Automated Processing of Oblique Imagery - 17/04/2014

Connectivity Graph to Cope with Tilted Views

Fabio Remondino, Ewelina Rupnik and Francesco Nex, Italy

Oblique multi-camera systems are rapidly maturing and expanding the market for airborne technology and services. Because datasets of oblique images are large, automated processing is a necessity. Here, the authors present a workflow for the automated orientation of large oblique blocks using a connectivity graph and discuss automated dense matching of oblique images.

Oblique airborne multi-camera systems are increasingly complementing traditional vertical views. Previously hidden façades and building footprints are unveiled in oblique views, which makes oblique imagery useful for 3D city modelling and cadastral purposes as well as emergency rapid response and scene interpretation. In the past, the spotlight was on visualisation and inspection of oblique images by human operators. However, today’s interest is focused on the metric capabilities.

Tilted Versus Vertical

Tilted views are richer in content compared to vertical views, but they bring more occlusions and degradation in similarity between image features as well as significant scale and illumination differences. Oblique images are also more prone to hot spots and sun glints which arise when looking towards or away from the sun. Additionally, instabilities in the flight trajectory are more harmful. As a result, efficient execution of large-scale projects requires reliable solutions, automated extraction of tie points and dense matching for 3D reconstruction.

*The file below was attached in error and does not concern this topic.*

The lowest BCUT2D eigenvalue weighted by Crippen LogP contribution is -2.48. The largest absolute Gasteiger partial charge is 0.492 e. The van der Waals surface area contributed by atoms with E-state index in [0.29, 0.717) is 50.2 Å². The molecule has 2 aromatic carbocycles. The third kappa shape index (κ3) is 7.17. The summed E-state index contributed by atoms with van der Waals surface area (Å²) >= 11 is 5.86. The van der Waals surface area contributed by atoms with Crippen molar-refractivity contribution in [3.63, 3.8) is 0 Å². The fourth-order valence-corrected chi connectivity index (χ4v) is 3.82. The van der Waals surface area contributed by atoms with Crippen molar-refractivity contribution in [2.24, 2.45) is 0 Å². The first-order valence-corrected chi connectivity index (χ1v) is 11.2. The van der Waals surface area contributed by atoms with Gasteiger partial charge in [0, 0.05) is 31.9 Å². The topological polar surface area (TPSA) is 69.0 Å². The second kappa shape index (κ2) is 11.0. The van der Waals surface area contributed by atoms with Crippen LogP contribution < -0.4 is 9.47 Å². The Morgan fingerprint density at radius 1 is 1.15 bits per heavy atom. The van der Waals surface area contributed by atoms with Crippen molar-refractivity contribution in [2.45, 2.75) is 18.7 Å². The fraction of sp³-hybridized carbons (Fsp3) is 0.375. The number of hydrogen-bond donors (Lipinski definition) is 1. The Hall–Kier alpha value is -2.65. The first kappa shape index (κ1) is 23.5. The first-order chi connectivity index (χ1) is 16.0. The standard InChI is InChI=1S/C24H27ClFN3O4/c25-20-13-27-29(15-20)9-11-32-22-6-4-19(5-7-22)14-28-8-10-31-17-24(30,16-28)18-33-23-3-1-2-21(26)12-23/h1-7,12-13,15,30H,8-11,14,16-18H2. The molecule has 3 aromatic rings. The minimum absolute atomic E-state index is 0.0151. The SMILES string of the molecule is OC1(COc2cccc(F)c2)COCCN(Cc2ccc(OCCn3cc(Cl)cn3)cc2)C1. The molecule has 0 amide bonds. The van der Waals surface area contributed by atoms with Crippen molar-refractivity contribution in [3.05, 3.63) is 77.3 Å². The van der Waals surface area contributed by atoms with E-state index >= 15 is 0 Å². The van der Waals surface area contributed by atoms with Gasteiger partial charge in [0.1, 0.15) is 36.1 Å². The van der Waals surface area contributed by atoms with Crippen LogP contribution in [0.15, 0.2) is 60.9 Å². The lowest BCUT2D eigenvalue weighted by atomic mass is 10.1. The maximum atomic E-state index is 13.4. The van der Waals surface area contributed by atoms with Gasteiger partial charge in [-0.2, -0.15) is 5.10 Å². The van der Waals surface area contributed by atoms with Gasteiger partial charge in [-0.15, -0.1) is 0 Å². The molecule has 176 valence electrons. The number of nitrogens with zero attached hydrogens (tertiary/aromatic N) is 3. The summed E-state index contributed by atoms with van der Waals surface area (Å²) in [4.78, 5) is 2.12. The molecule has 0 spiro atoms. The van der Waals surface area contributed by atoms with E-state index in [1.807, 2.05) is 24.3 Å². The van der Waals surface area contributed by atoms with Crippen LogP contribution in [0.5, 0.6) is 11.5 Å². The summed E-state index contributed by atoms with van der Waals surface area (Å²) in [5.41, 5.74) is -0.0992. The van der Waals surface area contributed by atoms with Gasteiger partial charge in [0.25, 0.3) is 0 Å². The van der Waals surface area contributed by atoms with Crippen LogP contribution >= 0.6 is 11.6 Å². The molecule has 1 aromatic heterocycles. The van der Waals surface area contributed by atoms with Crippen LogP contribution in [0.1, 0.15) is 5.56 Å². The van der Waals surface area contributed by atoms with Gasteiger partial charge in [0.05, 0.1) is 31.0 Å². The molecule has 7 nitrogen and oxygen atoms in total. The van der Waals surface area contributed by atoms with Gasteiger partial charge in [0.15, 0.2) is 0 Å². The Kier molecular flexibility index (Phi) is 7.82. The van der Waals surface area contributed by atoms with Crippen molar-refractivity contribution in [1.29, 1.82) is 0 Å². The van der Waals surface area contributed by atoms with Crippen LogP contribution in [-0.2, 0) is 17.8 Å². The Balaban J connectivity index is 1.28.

Tie points

Interior and exterior parameters of aerial images are commonly known beforehand. Interior parameters are retrieved through lab calibration and exterior parameters are measured directly with on-board sensors (GNSS/IMU). Nevertheless, these parameters are just approximates for metric and automatic applications; therefore, an adjustment in a least squares sense has to be conducted. Direct georeferencing of oblique images without using ground control points is still an issue to be resolved. Experiences gained in processing terrestrial images – which, just like oblique aerial images, are convergent and unordered – provided enough insight to adopt and adjust the terrestrial methodologies for use in processing airborne oblique imagery. The main obstacle is the time-efficient generation of putative correspondences between overlapping images. Pairs, triplets or larger sets of images with maximum similarity are first identified using GNSS/IMU information and a connectivity graph and subsequently matched. A connectivity graph expresses the spatial relationships between the images, speeds up the determination of image correspondences and reduces the number of outliers. The connectivity between images is described in the form of a graph of which the nodes represent images and the edges represent their relationships, i.e. two images are linked with an edge if they are spatially compatible. An image pair has to fulfil three conditions in order to be connected: (1) their footprints coincide by a given percent, (2) cameras’ look directions are similar or one of the cameras is nadir, and (3) the number of extracted homologous points exceeds a threshold.

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Last updated: 16/07/2019